# A diophantine equation

1. May 28, 2006

### gonzo

I think I posted this in the wrong forum before. Let's try again.

I need to prove that the equation

$x^3 + y^3 = 3z^3$

has no integer solutions. I can do it easily for all cases except where z has a factor of 3, in which case I don't know what to do.

I am assuming the 3 in front of the z term is supposed to make this easier somehow than the same equation without it, but I'm failing to see the simplification that this allows.

Anyone know?

2. May 29, 2006

### robert Ihnot

Well, one thing is sure 3 divides (X+Y), and it follows that 3 divides X^2-XY+Y^2, by modulo arithmetic, but only once. Proof:

Y==-X Mod 9 implies X^2-X(-X)+(-X)^2==3X^2 Mod 9. But 3 divides X implies 3 divides Y and Z. So we can remove such a factor.

So that we have X+Y =(3a)^3, X^2-XY+Y^2=3b^3. Z=3ab.

Well, maybe that helps....

3. May 29, 2006

### gonzo

The only problem is if z has a factor of 3. We can then write:

$x^3 + y^3 = 3^4z'^3$

If we then set:

$p=(x+y)$
$q=(x^2-xy+y^2)$

Then we have 4 factors of 3 to divide up between p and q. It is easy to show that all options are impossible except one. 27 divides p and 3 divides q.

All cases except this one are easy. This is what I am looking for some insight on (or a completely different approach that bypasses the need to divide it up like this).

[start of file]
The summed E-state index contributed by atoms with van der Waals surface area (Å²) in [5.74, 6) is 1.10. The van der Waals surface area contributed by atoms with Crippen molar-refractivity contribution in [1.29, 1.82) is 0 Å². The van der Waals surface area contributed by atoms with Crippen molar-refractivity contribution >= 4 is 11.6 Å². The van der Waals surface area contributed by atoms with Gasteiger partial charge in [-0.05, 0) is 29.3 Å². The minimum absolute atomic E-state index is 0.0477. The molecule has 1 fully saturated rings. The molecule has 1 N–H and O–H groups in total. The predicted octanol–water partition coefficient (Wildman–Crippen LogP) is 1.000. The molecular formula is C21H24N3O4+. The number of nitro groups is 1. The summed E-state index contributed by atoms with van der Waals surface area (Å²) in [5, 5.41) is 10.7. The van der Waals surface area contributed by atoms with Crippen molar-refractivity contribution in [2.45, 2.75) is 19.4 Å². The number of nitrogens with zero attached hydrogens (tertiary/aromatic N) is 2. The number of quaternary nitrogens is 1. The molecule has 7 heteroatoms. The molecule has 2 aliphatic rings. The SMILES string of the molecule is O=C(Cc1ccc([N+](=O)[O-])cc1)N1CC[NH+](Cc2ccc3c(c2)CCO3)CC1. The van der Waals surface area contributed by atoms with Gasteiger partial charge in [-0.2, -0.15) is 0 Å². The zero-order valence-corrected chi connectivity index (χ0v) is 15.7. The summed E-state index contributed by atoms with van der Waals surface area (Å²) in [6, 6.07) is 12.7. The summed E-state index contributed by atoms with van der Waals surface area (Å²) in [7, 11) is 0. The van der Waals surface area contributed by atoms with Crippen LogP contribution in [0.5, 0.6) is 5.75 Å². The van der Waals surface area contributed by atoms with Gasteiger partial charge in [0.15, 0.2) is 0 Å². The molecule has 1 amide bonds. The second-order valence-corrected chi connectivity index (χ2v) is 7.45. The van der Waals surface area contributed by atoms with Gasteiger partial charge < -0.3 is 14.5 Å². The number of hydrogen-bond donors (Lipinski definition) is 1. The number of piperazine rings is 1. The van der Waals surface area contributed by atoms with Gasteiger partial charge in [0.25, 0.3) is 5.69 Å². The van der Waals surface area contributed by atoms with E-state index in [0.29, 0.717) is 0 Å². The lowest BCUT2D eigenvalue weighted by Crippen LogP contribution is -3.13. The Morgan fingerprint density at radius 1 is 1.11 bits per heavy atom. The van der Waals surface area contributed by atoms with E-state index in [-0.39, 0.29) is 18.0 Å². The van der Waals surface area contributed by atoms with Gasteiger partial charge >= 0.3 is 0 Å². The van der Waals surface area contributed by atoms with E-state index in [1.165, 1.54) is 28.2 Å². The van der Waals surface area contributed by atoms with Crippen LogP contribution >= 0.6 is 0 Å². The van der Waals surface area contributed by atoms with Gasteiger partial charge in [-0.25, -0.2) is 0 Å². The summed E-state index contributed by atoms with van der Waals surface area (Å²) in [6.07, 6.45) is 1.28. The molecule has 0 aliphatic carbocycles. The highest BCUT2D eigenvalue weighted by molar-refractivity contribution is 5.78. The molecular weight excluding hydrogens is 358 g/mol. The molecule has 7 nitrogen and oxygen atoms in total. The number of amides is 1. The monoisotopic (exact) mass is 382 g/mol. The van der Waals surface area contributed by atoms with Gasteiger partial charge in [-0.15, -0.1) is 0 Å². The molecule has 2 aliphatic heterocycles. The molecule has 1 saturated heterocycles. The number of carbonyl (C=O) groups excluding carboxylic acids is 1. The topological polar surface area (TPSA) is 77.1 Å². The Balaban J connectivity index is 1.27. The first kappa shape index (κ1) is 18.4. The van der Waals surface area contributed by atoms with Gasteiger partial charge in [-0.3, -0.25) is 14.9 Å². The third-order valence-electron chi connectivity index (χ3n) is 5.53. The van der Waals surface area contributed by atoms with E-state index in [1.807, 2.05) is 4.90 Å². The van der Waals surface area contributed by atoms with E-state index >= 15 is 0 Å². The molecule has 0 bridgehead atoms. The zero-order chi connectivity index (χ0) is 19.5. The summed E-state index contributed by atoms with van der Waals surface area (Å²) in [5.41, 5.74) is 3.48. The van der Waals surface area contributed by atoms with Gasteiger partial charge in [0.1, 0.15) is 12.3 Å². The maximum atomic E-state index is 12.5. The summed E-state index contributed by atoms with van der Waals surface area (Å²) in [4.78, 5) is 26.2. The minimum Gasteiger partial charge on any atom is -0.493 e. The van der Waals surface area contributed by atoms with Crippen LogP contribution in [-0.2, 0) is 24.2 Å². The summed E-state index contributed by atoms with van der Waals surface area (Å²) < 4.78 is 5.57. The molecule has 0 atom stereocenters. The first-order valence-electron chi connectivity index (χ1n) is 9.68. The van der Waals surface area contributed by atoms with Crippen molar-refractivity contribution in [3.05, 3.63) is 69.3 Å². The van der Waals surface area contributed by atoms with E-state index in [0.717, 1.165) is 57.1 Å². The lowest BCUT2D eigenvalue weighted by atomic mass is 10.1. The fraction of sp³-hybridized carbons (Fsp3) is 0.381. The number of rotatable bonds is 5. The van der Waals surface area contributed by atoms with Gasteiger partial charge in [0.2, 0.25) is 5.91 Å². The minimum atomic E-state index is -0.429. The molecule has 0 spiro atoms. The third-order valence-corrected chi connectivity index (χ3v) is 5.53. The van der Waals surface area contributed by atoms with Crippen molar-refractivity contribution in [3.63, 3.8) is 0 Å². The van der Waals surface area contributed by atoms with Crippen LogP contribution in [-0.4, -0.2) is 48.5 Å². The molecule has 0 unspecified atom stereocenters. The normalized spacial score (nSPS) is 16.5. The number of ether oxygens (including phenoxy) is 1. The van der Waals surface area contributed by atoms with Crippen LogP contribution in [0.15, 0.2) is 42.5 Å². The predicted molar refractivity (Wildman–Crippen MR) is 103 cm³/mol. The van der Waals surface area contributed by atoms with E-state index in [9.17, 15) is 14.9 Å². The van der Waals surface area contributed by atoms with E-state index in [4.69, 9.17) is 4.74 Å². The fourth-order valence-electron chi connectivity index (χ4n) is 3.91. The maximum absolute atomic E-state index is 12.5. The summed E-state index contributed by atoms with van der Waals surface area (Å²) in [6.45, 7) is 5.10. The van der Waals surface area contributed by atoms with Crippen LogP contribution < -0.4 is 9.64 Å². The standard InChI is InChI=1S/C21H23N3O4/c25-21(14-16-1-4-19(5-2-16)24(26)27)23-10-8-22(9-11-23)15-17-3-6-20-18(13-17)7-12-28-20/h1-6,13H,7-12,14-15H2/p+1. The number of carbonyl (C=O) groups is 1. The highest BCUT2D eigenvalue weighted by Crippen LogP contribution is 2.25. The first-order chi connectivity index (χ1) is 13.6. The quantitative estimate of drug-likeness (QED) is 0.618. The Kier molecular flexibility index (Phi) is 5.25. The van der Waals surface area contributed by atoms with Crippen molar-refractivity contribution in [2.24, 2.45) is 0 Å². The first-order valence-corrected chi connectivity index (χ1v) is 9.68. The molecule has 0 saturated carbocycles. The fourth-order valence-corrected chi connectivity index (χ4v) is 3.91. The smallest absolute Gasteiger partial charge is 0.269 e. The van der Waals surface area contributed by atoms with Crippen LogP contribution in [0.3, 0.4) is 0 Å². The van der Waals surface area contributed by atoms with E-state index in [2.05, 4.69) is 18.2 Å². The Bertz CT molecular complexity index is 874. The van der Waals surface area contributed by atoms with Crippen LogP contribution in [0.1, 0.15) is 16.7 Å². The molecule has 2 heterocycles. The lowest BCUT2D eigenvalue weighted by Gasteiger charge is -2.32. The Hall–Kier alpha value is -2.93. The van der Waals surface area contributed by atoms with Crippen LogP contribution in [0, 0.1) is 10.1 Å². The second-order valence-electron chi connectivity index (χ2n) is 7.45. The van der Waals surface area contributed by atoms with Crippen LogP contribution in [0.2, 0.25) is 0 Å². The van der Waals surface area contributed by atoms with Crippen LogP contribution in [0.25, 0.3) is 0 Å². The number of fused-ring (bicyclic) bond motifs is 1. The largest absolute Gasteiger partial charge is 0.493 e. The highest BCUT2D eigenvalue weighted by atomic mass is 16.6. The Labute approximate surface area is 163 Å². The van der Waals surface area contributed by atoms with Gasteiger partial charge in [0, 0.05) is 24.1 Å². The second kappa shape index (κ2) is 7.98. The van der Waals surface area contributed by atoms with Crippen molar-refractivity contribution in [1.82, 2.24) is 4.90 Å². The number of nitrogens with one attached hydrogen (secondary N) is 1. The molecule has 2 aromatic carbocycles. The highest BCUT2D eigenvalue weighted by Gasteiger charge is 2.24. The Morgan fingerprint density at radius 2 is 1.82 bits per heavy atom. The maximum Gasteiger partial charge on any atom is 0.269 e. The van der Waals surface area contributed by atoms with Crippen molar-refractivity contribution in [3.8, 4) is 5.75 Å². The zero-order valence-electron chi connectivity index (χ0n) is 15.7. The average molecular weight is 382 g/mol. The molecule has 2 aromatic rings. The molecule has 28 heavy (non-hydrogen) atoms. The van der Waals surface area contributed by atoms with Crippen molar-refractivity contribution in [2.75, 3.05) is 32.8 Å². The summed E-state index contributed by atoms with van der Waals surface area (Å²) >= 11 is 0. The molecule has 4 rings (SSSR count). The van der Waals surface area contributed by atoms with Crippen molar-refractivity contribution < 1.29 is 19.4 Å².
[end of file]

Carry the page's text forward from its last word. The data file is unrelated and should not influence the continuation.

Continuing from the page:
4. May 30, 2006

### malaygoel

Here I am providing a very simple solution(only for natural numbers). If you find any mistake, tell me.
The solution goes like this:
3z^3 = x^3 +y^3 =(x+y)(x^2 – xy + y^2)
Now two things to note here:
(1)z>3(you can check it yourself)
(2)The first factor on the right hand side of the equation(x+y) is less than the second(x^2 – xy + y^2)(I can prove it to you if you want)

Now I will factorize 3z^3 into two factors with smaller first:
(1) 1,3z^3
(2) 3,z^3
(3) 3z,z^2
(4) z,3z^2
(Are there any more factors?)
You can easily see first and second case are not applicable
(3) x+y=3z
(x^2 – xy + y^2)=z^2
Eliminating z we get
{(x+y)/3}^2 = (x^2 – xy + y^2)
(x^2 + 2xy + y^2) = 9(x^2 – xy + y^2)
8(x^2 – 2xy + y^2) = -5xy, .. … a contradiction

(4) x+y=z
(x^2 – xy + y^2)=3z^2 =3 (x+y)^2 =3(x^2 + 2xy + y^2)
2(x^2 – 2xy + y^2)= -9xy,…..a contradiction

all cases exhausted

5. May 31, 2006

### gonzo

You can't set composite factors equal like that.

6. Jun 1, 2006

### MalayInd

you can substitute
x+y=3a
x-y=b

7. Jun 1, 2006

### murshid_islam

check out the chapter (if you have not yet done it) on "some diophantine equations" in Hardy's "An Introduction to the Theory of Numbers". there is a proof of exactly what you need, gonzo.

8. Jun 1, 2006

### gonzo

Thanks, but I don't have that book and I doubt it's in my library. I found a solution anyway using infinite descent.

9. Jun 7, 2006

### robert Ihnot

Ribenboim points out that Lagrange was the first to show no solutions to $$X^3+Y^3=3Z^3$$, and that much work has been done on the equation: $$X^3+Y^3=aZ^3$$, though he did not give details.

IA Barnett, Elements of Number Theory points out that no solution for $$X^P+Y^P=PZ^P$$ exists, P>2, unless P divides Z. (This is relatively easy to show) HOWEVER, nothing is said about the case where P DOES DIVIDE Z, and I am left wondering if this matter is largely unknown.

Last edited: Jun 8, 2006